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Cole Adapts To OLB Challenge

Posted Dec 4, 2013

Nobody promised an easy path. Indeed, the obstacles for a player making his living with his hand on the ground to begin a play and being asked to stand up instead were significant. That's exactly why Trent Cole embraced the challenge ...

One of the all-time best Eagles didn't pout or wonder if his career was on the downside when the new coaching staff ditched the 4-3 front that Trent Cole made his own for so many seasons here and instead moved him to the outside linebacker spot, where he would stand up on just about every play and see the game from a perspective he hadn't experienced since his college days at Cincinnati.

Cole just kept working. He kept attacking. He took the approach that he takes every day in life, that he would accept the challenge and defeat it.

"I'm an extreme thrill seeker," said Cole, standing cross armed at his locker at the NovaCare Complex, relaxed, contemplating. "I do all of that hunting and the outdoors stuff because I love the challenge. I love the thrill of winning, being outdoors and overcoming Mother Nature and succeeding. That's what it was like for me when I found out about the 3-4 and where I would line up. I was like, 'I'm going to find a way to be great at this.' It's a lot different than anything I've done in the NFL, but I really like it. I just go out there and play hard, as I've always done."

There is absolutely no doubting that. Cole has been non-stop relentless since the day he was taken in the fifth round of the 2005 draft. All of that effort and that natural burst off the line of scrimmage and the hunger with which Cole plays on every snap made him one of the NFL's best defensive ends in the last decade. He accumulated 71 quarterback sacks from 2005 through 2011 and made the Pro Bowl twice. Teams accounted for Cole on every snap, almost always sending two and sometimes three blockers his way.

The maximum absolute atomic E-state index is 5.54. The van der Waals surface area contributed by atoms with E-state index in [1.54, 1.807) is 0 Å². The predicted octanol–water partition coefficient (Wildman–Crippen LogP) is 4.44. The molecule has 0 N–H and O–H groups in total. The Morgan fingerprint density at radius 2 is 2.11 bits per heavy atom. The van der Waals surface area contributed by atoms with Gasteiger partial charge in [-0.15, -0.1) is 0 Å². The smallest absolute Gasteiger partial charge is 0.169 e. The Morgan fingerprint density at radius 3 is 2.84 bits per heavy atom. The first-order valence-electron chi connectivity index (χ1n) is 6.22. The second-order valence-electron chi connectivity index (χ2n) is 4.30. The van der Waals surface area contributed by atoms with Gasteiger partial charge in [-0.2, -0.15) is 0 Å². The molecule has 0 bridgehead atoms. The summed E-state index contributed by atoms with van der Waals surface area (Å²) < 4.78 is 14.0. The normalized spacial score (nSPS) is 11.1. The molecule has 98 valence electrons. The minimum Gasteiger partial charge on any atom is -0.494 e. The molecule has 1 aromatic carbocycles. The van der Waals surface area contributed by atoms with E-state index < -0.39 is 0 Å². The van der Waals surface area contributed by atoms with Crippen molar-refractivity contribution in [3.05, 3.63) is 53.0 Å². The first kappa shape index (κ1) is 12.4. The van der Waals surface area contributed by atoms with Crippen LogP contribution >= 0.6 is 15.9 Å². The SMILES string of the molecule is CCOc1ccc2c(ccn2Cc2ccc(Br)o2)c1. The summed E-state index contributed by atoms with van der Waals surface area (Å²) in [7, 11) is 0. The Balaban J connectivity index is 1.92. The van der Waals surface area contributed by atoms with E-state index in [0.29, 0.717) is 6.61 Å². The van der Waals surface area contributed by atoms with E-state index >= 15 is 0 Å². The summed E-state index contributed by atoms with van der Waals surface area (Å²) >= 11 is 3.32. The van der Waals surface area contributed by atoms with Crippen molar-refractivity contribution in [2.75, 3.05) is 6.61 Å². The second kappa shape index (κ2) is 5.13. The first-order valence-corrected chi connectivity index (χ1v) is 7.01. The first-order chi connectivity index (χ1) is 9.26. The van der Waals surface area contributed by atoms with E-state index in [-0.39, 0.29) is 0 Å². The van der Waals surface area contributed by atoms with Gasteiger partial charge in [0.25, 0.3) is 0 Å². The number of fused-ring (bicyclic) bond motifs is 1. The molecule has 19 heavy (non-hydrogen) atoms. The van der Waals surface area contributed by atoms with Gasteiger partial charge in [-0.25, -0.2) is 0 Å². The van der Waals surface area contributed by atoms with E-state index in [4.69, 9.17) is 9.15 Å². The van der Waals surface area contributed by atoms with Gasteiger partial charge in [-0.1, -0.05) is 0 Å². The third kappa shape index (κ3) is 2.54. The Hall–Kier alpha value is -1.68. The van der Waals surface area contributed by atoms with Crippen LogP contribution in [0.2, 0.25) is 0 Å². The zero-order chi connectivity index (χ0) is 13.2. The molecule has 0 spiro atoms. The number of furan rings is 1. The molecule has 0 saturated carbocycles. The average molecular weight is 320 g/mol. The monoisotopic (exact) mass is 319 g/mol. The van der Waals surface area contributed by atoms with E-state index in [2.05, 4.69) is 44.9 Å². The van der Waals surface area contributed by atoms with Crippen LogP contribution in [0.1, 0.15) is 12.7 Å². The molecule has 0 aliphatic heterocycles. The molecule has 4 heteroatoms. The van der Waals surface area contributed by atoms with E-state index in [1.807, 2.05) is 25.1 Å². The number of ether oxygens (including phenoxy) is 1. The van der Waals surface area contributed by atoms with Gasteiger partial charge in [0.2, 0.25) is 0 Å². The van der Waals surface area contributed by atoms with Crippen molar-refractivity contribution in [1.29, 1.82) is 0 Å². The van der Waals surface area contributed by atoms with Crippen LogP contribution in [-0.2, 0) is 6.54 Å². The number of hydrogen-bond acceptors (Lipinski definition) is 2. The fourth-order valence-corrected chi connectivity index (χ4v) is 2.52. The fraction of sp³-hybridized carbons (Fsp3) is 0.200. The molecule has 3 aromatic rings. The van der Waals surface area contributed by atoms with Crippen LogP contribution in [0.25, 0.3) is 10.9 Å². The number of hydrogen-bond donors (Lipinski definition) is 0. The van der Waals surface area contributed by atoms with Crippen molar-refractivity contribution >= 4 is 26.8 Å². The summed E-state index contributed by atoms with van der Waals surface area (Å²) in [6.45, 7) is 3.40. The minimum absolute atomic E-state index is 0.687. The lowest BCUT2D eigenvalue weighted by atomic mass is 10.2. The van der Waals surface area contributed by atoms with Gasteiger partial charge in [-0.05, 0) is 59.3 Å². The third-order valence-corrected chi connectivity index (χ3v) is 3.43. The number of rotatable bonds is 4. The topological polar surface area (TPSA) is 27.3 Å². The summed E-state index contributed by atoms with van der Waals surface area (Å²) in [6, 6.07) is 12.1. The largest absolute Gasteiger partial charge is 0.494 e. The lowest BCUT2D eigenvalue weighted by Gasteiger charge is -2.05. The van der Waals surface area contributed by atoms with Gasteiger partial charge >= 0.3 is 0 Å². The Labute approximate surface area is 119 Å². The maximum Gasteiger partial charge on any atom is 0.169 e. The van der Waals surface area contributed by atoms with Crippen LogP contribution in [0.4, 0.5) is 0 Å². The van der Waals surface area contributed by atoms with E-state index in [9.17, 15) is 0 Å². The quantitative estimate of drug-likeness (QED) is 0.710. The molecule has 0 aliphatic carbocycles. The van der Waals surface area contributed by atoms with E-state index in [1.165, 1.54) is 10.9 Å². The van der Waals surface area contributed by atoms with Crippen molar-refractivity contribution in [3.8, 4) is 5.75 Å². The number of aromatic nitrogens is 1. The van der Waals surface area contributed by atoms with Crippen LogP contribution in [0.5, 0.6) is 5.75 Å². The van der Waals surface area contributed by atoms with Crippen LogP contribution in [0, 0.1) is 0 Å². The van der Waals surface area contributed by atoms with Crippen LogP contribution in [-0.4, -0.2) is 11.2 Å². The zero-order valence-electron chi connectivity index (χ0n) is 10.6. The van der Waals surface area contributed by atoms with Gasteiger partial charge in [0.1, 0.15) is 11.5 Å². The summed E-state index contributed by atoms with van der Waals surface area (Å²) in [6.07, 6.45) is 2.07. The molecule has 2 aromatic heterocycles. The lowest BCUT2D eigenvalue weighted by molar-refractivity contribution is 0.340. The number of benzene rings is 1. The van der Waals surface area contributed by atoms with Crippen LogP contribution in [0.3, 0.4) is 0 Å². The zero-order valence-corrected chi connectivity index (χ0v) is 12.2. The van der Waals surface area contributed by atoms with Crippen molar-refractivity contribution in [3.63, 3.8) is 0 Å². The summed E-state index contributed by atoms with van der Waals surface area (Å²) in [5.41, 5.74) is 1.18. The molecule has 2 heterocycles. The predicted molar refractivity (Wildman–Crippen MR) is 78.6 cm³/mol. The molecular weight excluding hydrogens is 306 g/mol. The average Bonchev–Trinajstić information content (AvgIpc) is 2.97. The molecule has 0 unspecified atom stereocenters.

Nobody who has ever worn an Eagles uniform has played with more heart and energy and left all of himself out on the field as Cole.

"Nobody plays harder than Trent. He never slows down. I'm pretty amazed at the energy he has," said the late, great defensive coordinator Jim Johnson of Cole. "Trent is always going to give you effort on every play. There aren't many players like him."

Cole's sack numbers dipped significantly in 2012, when he recorded only 3 after reaching double digits in four of the previous five seasons. What happened? Why was he a half step late to the quarterback? What it a sign of a player who had given so much and who had exhausted his body so completely just not having enough gas in the tank?

"It was frustrating, I admit that," said Cole. "I was used to getting there, to getting home. I kept working hard and keeping a positive attitude and it's paid off."

The 2012 defense was a disaster in just about every respect, so Cole turned the page in anticipation for his ninth season. The Eagles changed the coaching staff and hired Chip Kelly, who in turn hired Bill Davis to run the defense, who introduced early on the defensive concept: The Eagles would be going to a 3-4 defense and Cole would start every play standing up.

In preparation for the new job description, Cole lost 13 pounds heading into training camp. A 3-4 'backer at Cincinnati, Cole relished the idea of mastering the role.

"The only way to beat it is to work hard and keep working hard, keep going," said Cole. "I'm a competitive person. This was a very competitive situation. Not easy. I've been a defensive end, defensive tackle, since I've been in the NFL. 

"I always play hard and I just keep playing the way I've played. I credit the coaching I've gotten and my teammates helping me out. I feel like it's coming along pretty good."

Cole has five sacks in the last three games and now has 76 in his career, tied for second in team history with Clyde Simmons (Reggie White leads, with 124 quarterback sacks). He has always played the run well, and the effort is there without question. But that half-step, that micro-second, that was missing last season, has been there for Cole of late.

His timing has improved. His sense of anticipation is better and his technique is refined.

"The Beast," (my long-time greeting for Cole when I see him) is back.

"It feels really good to be productive and help the defense," he said. "Things have been improving for us every week and we're winning games. That's all I care about.

"I feel like maybe if I had come out and played in a 3-4 (many felt Cole was best suited for a 3-4 outside linebacker role when he weighed 235 pounds at the time of the NFL draft) it would have been right for me. That's how much I like it. I've gotten better in everything --my drop in coverage, leverage, seeing things. Every day I'm working out there, trying to get better."

That's the right approach, one that has allowed it all to click for Cole at just the right time for a surging Eagles defense playing in the heat of the NFC playoff chase in December.

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